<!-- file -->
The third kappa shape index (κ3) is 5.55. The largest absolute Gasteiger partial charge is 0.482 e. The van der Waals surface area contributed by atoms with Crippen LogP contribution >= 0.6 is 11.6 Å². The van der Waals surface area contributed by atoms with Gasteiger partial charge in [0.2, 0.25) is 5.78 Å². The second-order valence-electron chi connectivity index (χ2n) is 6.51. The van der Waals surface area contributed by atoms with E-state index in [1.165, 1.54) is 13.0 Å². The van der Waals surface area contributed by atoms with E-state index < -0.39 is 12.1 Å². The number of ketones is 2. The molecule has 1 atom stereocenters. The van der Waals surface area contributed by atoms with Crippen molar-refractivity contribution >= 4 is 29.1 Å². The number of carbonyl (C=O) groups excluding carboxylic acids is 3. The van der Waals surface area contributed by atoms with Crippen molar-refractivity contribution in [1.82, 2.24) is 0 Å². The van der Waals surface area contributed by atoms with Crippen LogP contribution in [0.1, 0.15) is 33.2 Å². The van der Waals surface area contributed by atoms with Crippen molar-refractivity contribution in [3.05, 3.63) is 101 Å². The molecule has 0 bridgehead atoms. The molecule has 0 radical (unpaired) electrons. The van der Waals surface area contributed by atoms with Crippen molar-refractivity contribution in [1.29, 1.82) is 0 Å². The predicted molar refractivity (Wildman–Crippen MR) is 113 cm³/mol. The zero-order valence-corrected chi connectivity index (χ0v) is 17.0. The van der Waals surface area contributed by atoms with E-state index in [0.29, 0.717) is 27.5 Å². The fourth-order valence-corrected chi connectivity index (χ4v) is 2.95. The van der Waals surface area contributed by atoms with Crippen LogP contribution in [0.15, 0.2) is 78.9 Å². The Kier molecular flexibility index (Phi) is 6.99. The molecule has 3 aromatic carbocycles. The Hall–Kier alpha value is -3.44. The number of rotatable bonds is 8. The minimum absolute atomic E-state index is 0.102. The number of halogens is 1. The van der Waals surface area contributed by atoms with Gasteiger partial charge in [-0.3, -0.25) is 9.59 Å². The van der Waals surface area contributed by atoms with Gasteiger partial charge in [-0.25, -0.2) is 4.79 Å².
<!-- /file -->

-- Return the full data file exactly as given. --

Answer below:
The third kappa shape index (κ3) is 5.55. The largest absolute Gasteiger partial charge is 0.482 e. The van der Waals surface area contributed by atoms with Crippen LogP contribution >= 0.6 is 11.6 Å². The van der Waals surface area contributed by atoms with Gasteiger partial charge in [0.2, 0.25) is 5.78 Å². The second-order valence-electron chi connectivity index (χ2n) is 6.51. The van der Waals surface area contributed by atoms with E-state index in [1.165, 1.54) is 13.0 Å². The van der Waals surface area contributed by atoms with E-state index < -0.39 is 12.1 Å². The number of ketones is 2. The molecule has 1 atom stereocenters. The van der Waals surface area contributed by atoms with Crippen molar-refractivity contribution >= 4 is 29.1 Å². The number of carbonyl (C=O) groups excluding carboxylic acids is 3. The van der Waals surface area contributed by atoms with Crippen molar-refractivity contribution in [1.82, 2.24) is 0 Å². The van der Waals surface area contributed by atoms with Crippen LogP contribution in [0.1, 0.15) is 33.2 Å². The van der Waals surface area contributed by atoms with Crippen molar-refractivity contribution in [3.05, 3.63) is 101 Å². The molecule has 0 bridgehead atoms. The molecule has 0 radical (unpaired) electrons. The van der Waals surface area contributed by atoms with Crippen molar-refractivity contribution in [1.29, 1.82) is 0 Å². The predicted molar refractivity (Wildman–Crippen MR) is 113 cm³/mol. The zero-order valence-corrected chi connectivity index (χ0v) is 17.0. The van der Waals surface area contributed by atoms with E-state index in [0.29, 0.717) is 27.5 Å². The fourth-order valence-corrected chi connectivity index (χ4v) is 2.95. The van der Waals surface area contributed by atoms with Crippen LogP contribution in [0.15, 0.2) is 78.9 Å². The Kier molecular flexibility index (Phi) is 6.99. The molecule has 3 aromatic carbocycles. The Hall–Kier alpha value is -3.44. The number of rotatable bonds is 8. The minimum absolute atomic E-state index is 0.102. The number of halogens is 1. The van der Waals surface area contributed by atoms with Gasteiger partial charge in [-0.3, -0.25) is 9.59 Å². The van der Waals surface area contributed by atoms with Gasteiger partial charge in [-0.25, -0.2) is 4.79 Å².